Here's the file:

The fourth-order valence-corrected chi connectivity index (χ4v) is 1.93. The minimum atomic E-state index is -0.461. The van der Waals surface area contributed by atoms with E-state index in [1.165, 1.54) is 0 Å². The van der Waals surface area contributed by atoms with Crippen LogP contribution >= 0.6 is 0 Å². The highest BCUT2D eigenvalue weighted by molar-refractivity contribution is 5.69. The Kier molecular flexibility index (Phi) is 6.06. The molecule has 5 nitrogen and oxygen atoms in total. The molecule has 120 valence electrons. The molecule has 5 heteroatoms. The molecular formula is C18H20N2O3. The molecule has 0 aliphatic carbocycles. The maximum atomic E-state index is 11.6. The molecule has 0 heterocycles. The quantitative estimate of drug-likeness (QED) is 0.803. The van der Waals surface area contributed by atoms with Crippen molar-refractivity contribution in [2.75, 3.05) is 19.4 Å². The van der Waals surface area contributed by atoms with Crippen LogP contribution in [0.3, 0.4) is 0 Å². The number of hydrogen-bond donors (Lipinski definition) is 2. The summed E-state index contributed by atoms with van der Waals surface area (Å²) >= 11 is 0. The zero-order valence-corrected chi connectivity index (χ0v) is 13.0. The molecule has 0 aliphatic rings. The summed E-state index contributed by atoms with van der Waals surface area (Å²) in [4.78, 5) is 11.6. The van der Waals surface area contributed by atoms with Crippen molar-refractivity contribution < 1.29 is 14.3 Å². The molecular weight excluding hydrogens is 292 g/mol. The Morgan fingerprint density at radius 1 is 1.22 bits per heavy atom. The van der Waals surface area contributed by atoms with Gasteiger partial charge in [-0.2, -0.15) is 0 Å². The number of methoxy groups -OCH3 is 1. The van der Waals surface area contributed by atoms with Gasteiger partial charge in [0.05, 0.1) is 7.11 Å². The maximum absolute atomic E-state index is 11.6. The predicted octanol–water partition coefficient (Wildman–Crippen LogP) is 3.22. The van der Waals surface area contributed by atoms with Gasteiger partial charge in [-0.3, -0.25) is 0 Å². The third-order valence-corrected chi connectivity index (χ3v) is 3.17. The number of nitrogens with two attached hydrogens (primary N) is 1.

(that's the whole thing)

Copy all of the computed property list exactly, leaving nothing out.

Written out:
The fourth-order valence-corrected chi connectivity index (χ4v) is 1.93. The minimum atomic E-state index is -0.461. The van der Waals surface area contributed by atoms with E-state index in [1.165, 1.54) is 0 Å². The van der Waals surface area contributed by atoms with Crippen LogP contribution >= 0.6 is 0 Å². The highest BCUT2D eigenvalue weighted by molar-refractivity contribution is 5.69. The Kier molecular flexibility index (Phi) is 6.06. The molecule has 5 nitrogen and oxygen atoms in total. The molecule has 120 valence electrons. The molecule has 5 heteroatoms. The molecular formula is C18H20N2O3. The molecule has 0 aliphatic carbocycles. The maximum atomic E-state index is 11.6. The molecule has 0 heterocycles. The quantitative estimate of drug-likeness (QED) is 0.803. The van der Waals surface area contributed by atoms with Crippen molar-refractivity contribution in [2.75, 3.05) is 19.4 Å². The van der Waals surface area contributed by atoms with Crippen LogP contribution in [0.3, 0.4) is 0 Å². The number of hydrogen-bond donors (Lipinski definition) is 2. The summed E-state index contributed by atoms with van der Waals surface area (Å²) >= 11 is 0. The zero-order valence-corrected chi connectivity index (χ0v) is 13.0. The molecule has 0 aliphatic rings. The summed E-state index contributed by atoms with van der Waals surface area (Å²) in [4.78, 5) is 11.6. The van der Waals surface area contributed by atoms with Crippen molar-refractivity contribution < 1.29 is 14.3 Å². The molecular weight excluding hydrogens is 292 g/mol. The Morgan fingerprint density at radius 1 is 1.22 bits per heavy atom. The van der Waals surface area contributed by atoms with Gasteiger partial charge in [-0.2, -0.15) is 0 Å². The number of methoxy groups -OCH3 is 1. The van der Waals surface area contributed by atoms with Gasteiger partial charge in [0.05, 0.1) is 7.11 Å². The maximum absolute atomic E-state index is 11.6. The predicted octanol–water partition coefficient (Wildman–Crippen LogP) is 3.22. The van der Waals surface area contributed by atoms with Gasteiger partial charge in [-0.3, -0.25) is 0 Å². The third-order valence-corrected chi connectivity index (χ3v) is 3.17. The number of nitrogens with two attached hydrogens (primary N) is 1.